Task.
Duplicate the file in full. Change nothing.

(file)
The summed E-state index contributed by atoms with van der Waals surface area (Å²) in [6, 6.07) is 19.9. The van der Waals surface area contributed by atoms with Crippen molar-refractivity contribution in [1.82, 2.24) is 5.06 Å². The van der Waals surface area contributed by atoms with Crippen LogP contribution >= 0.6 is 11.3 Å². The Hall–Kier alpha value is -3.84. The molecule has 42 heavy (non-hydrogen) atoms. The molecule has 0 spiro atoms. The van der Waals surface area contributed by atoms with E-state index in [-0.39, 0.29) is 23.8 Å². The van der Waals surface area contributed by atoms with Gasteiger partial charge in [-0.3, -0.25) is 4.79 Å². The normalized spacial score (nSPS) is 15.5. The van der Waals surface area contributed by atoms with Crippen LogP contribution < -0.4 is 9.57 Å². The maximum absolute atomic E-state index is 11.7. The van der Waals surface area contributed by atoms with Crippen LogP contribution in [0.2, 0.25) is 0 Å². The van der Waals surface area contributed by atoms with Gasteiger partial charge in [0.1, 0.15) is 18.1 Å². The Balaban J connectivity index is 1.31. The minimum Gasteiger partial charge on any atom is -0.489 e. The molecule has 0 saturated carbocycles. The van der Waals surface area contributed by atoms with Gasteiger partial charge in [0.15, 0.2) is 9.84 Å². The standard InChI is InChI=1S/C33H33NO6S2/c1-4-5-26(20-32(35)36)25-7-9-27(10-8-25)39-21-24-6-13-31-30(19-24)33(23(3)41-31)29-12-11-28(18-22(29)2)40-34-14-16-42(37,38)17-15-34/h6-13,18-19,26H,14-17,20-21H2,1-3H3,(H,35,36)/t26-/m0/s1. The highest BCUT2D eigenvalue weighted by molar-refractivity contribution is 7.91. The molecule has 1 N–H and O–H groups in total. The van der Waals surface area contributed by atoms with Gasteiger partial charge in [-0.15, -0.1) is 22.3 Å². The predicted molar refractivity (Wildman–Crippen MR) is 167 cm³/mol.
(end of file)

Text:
The summed E-state index contributed by atoms with van der Waals surface area (Å²) in [6, 6.07) is 19.9. The van der Waals surface area contributed by atoms with Crippen molar-refractivity contribution in [1.82, 2.24) is 5.06 Å². The van der Waals surface area contributed by atoms with Crippen LogP contribution >= 0.6 is 11.3 Å². The Hall–Kier alpha value is -3.84. The molecule has 42 heavy (non-hydrogen) atoms. The molecule has 0 spiro atoms. The van der Waals surface area contributed by atoms with E-state index in [-0.39, 0.29) is 23.8 Å². The van der Waals surface area contributed by atoms with Gasteiger partial charge in [-0.3, -0.25) is 4.79 Å². The normalized spacial score (nSPS) is 15.5. The van der Waals surface area contributed by atoms with Crippen LogP contribution < -0.4 is 9.57 Å². The maximum absolute atomic E-state index is 11.7. The van der Waals surface area contributed by atoms with Crippen LogP contribution in [0.2, 0.25) is 0 Å². The van der Waals surface area contributed by atoms with Gasteiger partial charge in [0.1, 0.15) is 18.1 Å². The Balaban J connectivity index is 1.31. The minimum Gasteiger partial charge on any atom is -0.489 e. The molecule has 0 saturated carbocycles. The van der Waals surface area contributed by atoms with Gasteiger partial charge in [0.15, 0.2) is 9.84 Å². The standard InChI is InChI=1S/C33H33NO6S2/c1-4-5-26(20-32(35)36)25-7-9-27(10-8-25)39-21-24-6-13-31-30(19-24)33(23(3)41-31)29-12-11-28(18-22(29)2)40-34-14-16-42(37,38)17-15-34/h6-13,18-19,26H,14-17,20-21H2,1-3H3,(H,35,36)/t26-/m0/s1. The highest BCUT2D eigenvalue weighted by molar-refractivity contribution is 7.91. The molecule has 1 N–H and O–H groups in total. The van der Waals surface area contributed by atoms with Gasteiger partial charge in [-0.15, -0.1) is 22.3 Å². The predicted molar refractivity (Wildman–Crippen MR) is 167 cm³/mol.